Energy forecasters see doom and gloom on horizon

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Rashid Husain SyedThe crude oil demand picture remains murky at best.

The U.S. Energy Information Administration (EIA) has cut its 2021 demand growth outlook to 6.5 million barrels per day (bpd), 500,000 bpd lower than projected last month.

Based on patterns, the EIA now expects Chinese demand to grow by one million bpd next year rather than 1.5 million bpd.

In its September Oil Market Report, EIA says August marked the first time during the recovery period that global supply growth surpassed demand growth. Although crude oil demand grew by one million bpd in August as compared to July, according to reporter Meghan Gordon of energy news provider S&P Global Platts, this was the slowest month-on-month consumption growth since May, when demand began recovering from COVID-19 lockdowns.

Russia’s central bank, in its worst-case scenario on the possible risks to its monetary policy over the next three years, has warned that crude oil prices may slump to $25 per barrel, TASS reported.

However, in its base-case scenario, the Russian central bank projects prices recovering to about $50 a barrel by the end of 2022. Yet the bank appears doubtful things will (ever) return to pre-pandemic levels.

In the latest sign of growing uncertainty in the crude markets, Saudi Arabia has cut its official selling prices for October. To Irina Slav of, this move was hardly expected given the kingdom’s upbeat stance on oil demand.

Reports of rising oil and fuel inventories in floating storage are also putting pressure on the markets. This was particularly worrisome because it meant that onshore storage space was still full, despite an increase in fuel demand after most lockdowns were eased in May.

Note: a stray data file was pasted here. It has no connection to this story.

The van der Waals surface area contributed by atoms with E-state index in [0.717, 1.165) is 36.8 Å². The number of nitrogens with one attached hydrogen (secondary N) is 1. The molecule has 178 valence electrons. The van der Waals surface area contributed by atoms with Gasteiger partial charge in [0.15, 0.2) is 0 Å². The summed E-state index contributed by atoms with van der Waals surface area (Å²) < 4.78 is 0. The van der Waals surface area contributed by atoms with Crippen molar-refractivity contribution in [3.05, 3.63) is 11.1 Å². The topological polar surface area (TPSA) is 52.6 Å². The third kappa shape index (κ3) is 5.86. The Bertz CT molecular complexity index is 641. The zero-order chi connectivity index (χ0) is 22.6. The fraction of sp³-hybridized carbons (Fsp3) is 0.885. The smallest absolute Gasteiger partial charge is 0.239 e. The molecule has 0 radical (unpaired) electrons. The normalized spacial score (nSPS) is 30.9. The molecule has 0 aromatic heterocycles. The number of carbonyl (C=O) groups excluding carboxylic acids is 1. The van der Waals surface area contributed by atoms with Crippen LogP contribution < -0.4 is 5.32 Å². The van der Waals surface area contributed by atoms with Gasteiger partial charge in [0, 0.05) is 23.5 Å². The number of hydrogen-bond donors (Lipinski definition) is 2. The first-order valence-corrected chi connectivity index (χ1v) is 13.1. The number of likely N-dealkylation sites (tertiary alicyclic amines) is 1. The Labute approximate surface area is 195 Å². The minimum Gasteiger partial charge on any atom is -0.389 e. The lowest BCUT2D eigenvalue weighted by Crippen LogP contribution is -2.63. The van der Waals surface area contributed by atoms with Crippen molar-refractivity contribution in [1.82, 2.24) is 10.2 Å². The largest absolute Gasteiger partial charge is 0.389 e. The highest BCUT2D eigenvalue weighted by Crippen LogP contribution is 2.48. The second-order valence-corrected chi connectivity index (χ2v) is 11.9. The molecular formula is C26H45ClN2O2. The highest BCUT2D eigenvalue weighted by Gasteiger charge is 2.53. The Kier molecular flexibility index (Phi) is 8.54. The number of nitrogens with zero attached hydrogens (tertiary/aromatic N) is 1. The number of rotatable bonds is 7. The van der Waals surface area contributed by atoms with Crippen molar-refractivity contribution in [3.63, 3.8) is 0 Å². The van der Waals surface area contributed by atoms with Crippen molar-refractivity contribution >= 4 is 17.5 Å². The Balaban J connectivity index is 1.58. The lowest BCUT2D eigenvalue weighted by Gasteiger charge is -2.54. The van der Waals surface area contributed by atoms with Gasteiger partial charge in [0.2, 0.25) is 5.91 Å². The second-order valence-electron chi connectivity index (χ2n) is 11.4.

Chinese oil imports continued to fall in August after declining in July from a record high in June, Bloomberg reported.

And rising COVID-19 cases in India, the U.S. and elsewhere are adding to uncertainty over crude oil demand and prices.

In the meantime, Fitch Ratings has lowered its long-term price assumption for West Texas Intermediate to $50 from $52 a barrel, reflecting fragile market balances, inventory overhangs, lower break evens and the energy transition going forward.

Brent Crude prices are now expected at $53 a barrel in the long term in the base-case scenario, compared to a previous forecast of $55 per barrel.

Fitch also reduced its oil price outlook for 2022, expecting Brent Crude prices at $50 per barrel, down from $53 a barrel. West Texas Intermediate crude prices are also expected to be lower in 2022 at $47 a barrel, down from $50 a barrel.

Morgan Stanley analysts are also of the view that the short-term oil market fundamentals look “soft,” blaming “weaker-than-expected demand” for this softness.

The International Energy Agency has joined the chorus, underlining the oil demand recovery has stalled. In its August Oil Market Report, the IEA downgraded its oil demand forecast for this year by 140,000 bpd from its earlier estimates.

Pointing to struggling fuel demand and continued high uncertainty about the pandemic’s impact on economies and mobility, the Organization of Petroleum Exporting Countries (OPEC) also lowered its oil demand forecast in August.

As a result of all this, markets continue to wobble. On Sept. 8, prices tumbled to their lowest since June. U.S. benchmark futures have fallen by about 13 per cent since the end of August. And, after the Sept. 10 EIA data showing growing domestic crude supplies and wavering gasoline demand, future prices in New York fell towards $37 a barrel.

The new normal seems to have arrived and the outlook is grim.

Toronto-based Rashid Husain Syed is a respected energy and political analyst. The Middle East is his area of focus. As well as writing for major local and global newspapers, Rashid is also a regular speaker at major international conferences. He has been asked to provide his perspective on global energy issues by both the Department of Energy in Washington and the International Energy Agency in Paris.

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The views, opinions and positions expressed by columnists and contributors are the author’s alone. They do not inherently or expressly reflect the views, opinions and/or positions of our publication.

By Rashid Husain Syed

Toronto-based Rashid Husain Syed is a highly-regarded analyst specializing in energy and politics, with a particular emphasis on the Middle East. Besides his contributions to both local and international newspapers, Rashid frequently lends his expertise as a speaker at global conferences. His insights on global energy matters have been sought after by organizations such as the Department of Energy in Washington and the International Energy Agency in Paris.

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